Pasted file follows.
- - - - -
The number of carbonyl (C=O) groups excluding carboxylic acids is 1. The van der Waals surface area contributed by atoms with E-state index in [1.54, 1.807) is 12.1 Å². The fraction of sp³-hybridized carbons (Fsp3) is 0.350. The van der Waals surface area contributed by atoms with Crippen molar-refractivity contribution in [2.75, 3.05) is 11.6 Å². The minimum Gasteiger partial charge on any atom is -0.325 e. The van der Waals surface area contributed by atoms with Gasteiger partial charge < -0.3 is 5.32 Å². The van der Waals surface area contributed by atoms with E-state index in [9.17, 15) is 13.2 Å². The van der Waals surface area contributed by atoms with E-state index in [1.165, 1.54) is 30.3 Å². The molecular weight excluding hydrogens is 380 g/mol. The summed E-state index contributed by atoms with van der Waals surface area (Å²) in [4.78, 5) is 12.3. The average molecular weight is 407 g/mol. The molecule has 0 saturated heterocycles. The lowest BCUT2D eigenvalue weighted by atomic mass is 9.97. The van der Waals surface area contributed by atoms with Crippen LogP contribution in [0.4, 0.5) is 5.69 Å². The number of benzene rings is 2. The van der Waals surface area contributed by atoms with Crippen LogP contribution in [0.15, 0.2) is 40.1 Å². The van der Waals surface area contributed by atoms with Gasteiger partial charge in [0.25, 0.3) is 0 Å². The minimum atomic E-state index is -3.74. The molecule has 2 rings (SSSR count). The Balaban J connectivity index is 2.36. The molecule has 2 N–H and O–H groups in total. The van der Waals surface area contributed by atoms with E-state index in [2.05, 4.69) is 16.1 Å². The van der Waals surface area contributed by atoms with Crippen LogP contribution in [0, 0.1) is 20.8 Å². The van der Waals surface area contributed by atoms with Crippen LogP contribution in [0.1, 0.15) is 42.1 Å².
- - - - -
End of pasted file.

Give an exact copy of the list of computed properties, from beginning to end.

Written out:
The number of carbonyl (C=O) groups excluding carboxylic acids is 1. The van der Waals surface area contributed by atoms with E-state index in [1.54, 1.807) is 12.1 Å². The fraction of sp³-hybridized carbons (Fsp3) is 0.350. The van der Waals surface area contributed by atoms with Crippen molar-refractivity contribution in [2.75, 3.05) is 11.6 Å². The minimum Gasteiger partial charge on any atom is -0.325 e. The van der Waals surface area contributed by atoms with Gasteiger partial charge < -0.3 is 5.32 Å². The van der Waals surface area contributed by atoms with E-state index in [9.17, 15) is 13.2 Å². The van der Waals surface area contributed by atoms with E-state index in [1.165, 1.54) is 30.3 Å². The molecular weight excluding hydrogens is 380 g/mol. The summed E-state index contributed by atoms with van der Waals surface area (Å²) in [4.78, 5) is 12.3. The average molecular weight is 407 g/mol. The molecule has 0 saturated heterocycles. The lowest BCUT2D eigenvalue weighted by atomic mass is 9.97. The van der Waals surface area contributed by atoms with Crippen LogP contribution in [0.4, 0.5) is 5.69 Å². The number of benzene rings is 2. The van der Waals surface area contributed by atoms with Crippen LogP contribution in [0.15, 0.2) is 40.1 Å². The van der Waals surface area contributed by atoms with Gasteiger partial charge in [0.25, 0.3) is 0 Å². The minimum atomic E-state index is -3.74. The molecule has 2 rings (SSSR count). The Balaban J connectivity index is 2.36. The molecule has 2 N–H and O–H groups in total. The van der Waals surface area contributed by atoms with E-state index in [2.05, 4.69) is 16.1 Å². The van der Waals surface area contributed by atoms with Crippen LogP contribution in [0, 0.1) is 20.8 Å². The van der Waals surface area contributed by atoms with Crippen LogP contribution in [0.1, 0.15) is 42.1 Å².